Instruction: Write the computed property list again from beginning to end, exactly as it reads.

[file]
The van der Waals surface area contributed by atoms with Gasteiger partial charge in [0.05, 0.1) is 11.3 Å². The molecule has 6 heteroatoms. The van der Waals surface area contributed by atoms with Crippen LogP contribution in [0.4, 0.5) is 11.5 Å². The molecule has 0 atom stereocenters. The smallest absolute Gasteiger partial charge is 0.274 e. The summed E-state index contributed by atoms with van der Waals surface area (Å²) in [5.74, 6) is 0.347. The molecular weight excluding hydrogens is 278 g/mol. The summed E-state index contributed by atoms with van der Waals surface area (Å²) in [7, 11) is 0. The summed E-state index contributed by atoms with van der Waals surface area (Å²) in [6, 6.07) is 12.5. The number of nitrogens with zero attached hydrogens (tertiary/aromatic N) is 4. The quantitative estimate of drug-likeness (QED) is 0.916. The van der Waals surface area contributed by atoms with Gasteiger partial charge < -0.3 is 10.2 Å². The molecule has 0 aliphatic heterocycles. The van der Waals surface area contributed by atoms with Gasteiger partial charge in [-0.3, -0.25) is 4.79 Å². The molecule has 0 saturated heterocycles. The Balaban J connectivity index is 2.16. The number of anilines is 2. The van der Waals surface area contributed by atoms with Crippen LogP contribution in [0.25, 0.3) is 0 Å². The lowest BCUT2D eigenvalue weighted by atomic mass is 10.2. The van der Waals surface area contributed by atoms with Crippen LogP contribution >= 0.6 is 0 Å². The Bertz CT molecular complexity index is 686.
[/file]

The van der Waals surface area contributed by atoms with Gasteiger partial charge in [0.05, 0.1) is 11.3 Å². The molecule has 6 heteroatoms. The van der Waals surface area contributed by atoms with Crippen LogP contribution in [0.4, 0.5) is 11.5 Å². The molecule has 0 atom stereocenters. The smallest absolute Gasteiger partial charge is 0.274 e. The summed E-state index contributed by atoms with van der Waals surface area (Å²) in [5.74, 6) is 0.347. The molecular weight excluding hydrogens is 278 g/mol. The summed E-state index contributed by atoms with van der Waals surface area (Å²) in [7, 11) is 0. The summed E-state index contributed by atoms with van der Waals surface area (Å²) in [6, 6.07) is 12.5. The number of nitrogens with zero attached hydrogens (tertiary/aromatic N) is 4. The quantitative estimate of drug-likeness (QED) is 0.916. The van der Waals surface area contributed by atoms with Gasteiger partial charge < -0.3 is 10.2 Å². The molecule has 0 aliphatic heterocycles. The van der Waals surface area contributed by atoms with Gasteiger partial charge in [-0.3, -0.25) is 4.79 Å². The molecule has 0 saturated heterocycles. The Balaban J connectivity index is 2.16. The number of anilines is 2. The van der Waals surface area contributed by atoms with Crippen LogP contribution in [0.25, 0.3) is 0 Å². The lowest BCUT2D eigenvalue weighted by atomic mass is 10.2. The van der Waals surface area contributed by atoms with Crippen LogP contribution >= 0.6 is 0 Å². The Bertz CT molecular complexity index is 686.